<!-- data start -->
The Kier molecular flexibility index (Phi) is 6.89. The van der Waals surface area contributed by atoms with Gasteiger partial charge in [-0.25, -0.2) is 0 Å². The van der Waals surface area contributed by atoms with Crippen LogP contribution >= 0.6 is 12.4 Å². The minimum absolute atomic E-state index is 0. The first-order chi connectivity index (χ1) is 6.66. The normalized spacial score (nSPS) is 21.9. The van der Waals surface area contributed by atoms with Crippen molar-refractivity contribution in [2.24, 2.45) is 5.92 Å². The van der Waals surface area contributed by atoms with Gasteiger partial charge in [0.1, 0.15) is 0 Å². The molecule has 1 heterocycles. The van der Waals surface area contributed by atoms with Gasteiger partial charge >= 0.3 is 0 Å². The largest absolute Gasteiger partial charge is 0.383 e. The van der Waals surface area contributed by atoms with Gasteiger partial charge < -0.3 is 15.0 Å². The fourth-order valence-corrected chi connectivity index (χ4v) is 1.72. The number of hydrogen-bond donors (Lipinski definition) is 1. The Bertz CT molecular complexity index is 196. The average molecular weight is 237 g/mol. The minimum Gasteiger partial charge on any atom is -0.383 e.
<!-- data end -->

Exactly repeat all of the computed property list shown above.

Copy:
The Kier molecular flexibility index (Phi) is 6.89. The van der Waals surface area contributed by atoms with Gasteiger partial charge in [-0.25, -0.2) is 0 Å². The van der Waals surface area contributed by atoms with Crippen LogP contribution >= 0.6 is 12.4 Å². The minimum absolute atomic E-state index is 0. The first-order chi connectivity index (χ1) is 6.66. The normalized spacial score (nSPS) is 21.9. The van der Waals surface area contributed by atoms with Crippen molar-refractivity contribution in [2.24, 2.45) is 5.92 Å². The van der Waals surface area contributed by atoms with Gasteiger partial charge in [0.1, 0.15) is 0 Å². The molecule has 1 heterocycles. The van der Waals surface area contributed by atoms with Gasteiger partial charge >= 0.3 is 0 Å². The largest absolute Gasteiger partial charge is 0.383 e. The van der Waals surface area contributed by atoms with Gasteiger partial charge < -0.3 is 15.0 Å². The fourth-order valence-corrected chi connectivity index (χ4v) is 1.72. The number of hydrogen-bond donors (Lipinski definition) is 1. The Bertz CT molecular complexity index is 196. The average molecular weight is 237 g/mol. The minimum Gasteiger partial charge on any atom is -0.383 e.